Even though I don’t see connection stacking issue in my environment, slow-header tests definitely show service impact for SmartProxy that may explain some instability of the latter in our production (all of the sudden I see that no responses coming back from foreman-proxy yet the process is running - I think I posted a question about that in a support forum at some point back).
Also, increasing performance 3x is a definite and a big “yes” factor, so I’d love to run Puma under our production load and see how things are. Are there any (even preliminary) docs describing a process of SmartProxy migration to Puma?
Well, yes, but I meant a doc that may have actual steps like those that you had to do to perform testing of smart-proxy under Puma vs Webrick. So unfamiliar with Puma like myself could try it before the deployment procedure is fully automated (under installer or whatever). Again, if there is such a doc already.
I have mixed feeling about the subject following some tests I’ved made, and took also the weekend to think of it a bit before answering.
A. In order to turn off the response, we need to entangle ourself more with Webrick.
I was unable to access the response settings at all with the current way we implement things.
B. Moving to Puma, means a lot of other work such as supporting scl, packaging will change, and I haven’t researched how to do it, but following a lot of reading about both Rack and Webrick, I think it’s more or less the same as Webrick in that case.
Being more server agnostic means that we need to inject code on runtime based on the server type.
But it can render new issues that I don’t really think we should have.
That’s why I have mixed feelings here.
I dislike the idea that just because of settings we are failing here, but making SP more entangled with a single server I’m not sure is the proper way to go as well.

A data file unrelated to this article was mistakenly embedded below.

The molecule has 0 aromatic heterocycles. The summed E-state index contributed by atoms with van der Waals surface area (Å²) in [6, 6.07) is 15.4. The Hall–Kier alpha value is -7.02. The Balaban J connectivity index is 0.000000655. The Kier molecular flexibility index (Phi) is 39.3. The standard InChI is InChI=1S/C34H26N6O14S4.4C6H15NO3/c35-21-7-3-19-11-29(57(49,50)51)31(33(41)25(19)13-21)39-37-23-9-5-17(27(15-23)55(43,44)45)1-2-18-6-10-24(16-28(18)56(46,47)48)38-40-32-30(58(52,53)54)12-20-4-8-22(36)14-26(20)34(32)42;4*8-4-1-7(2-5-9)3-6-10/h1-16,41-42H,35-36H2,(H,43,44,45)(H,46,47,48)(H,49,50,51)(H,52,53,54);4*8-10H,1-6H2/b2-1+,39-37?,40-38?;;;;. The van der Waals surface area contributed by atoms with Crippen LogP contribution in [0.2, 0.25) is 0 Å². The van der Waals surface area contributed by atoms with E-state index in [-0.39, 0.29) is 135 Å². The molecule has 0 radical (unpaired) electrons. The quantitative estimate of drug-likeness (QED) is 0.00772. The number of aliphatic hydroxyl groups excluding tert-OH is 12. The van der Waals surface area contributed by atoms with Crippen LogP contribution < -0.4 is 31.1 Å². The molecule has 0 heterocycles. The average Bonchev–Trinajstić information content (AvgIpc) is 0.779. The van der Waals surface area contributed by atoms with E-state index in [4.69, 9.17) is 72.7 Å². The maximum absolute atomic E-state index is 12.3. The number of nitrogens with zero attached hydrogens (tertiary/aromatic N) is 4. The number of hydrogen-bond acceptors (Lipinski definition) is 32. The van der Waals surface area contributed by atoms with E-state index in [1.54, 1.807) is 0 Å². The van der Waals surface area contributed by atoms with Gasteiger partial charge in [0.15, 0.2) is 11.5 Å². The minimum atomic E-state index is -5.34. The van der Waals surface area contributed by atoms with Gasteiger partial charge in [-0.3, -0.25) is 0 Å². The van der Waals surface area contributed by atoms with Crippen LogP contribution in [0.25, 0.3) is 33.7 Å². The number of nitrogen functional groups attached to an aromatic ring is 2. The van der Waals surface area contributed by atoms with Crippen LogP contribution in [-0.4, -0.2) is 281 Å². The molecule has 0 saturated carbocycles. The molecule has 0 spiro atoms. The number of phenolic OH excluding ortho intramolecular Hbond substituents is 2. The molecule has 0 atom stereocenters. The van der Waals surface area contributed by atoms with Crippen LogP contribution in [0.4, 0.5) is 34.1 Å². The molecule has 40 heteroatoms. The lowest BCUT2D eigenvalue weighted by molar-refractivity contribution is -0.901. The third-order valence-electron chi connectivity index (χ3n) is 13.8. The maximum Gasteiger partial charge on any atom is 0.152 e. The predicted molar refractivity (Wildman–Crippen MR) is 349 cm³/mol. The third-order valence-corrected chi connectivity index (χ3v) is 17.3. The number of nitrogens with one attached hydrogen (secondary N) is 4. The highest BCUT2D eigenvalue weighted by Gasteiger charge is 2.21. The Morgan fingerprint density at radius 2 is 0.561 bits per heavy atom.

BTW I didn’t test a standalone Webrick app that is fully configured, because of the above issue.
It’s a single gem without other dependencies . It requires Ruby 2.2, which is why I guess you mention SCL. We could use 3.11.4 (just two months older version) that is compatible with 1.9.3+. According to , we wouldn’t lose much. If puma opens a potential to at least test proxy in multithreaded setup, I think it’s a big win already.
We are starting to use SCL right?
So now we can also add higher version of Ruby as well, because we are controlling now the installation.
And now we are at a dependency game that each decision can be taken based on packaging abilities, rather then what arrives from the system itself.
So it’s like a Pandora’s box here, if you start with even a single dependency management using SCL, it’s an opening for everything else.
Should we take that path?
Sorry for being the Devil’s advocate on this discussion
Why he have to move to SCL? If we take 3.11.4, it will run on EL7 without SCL as its Ruby is 2.0.
Let’s say we decide to SCL-ize the proxy, the majority of our packaging already uses SCL, proxy is just a small subset with limited dependencies. How would that be different from core? What problems this brought to core so far?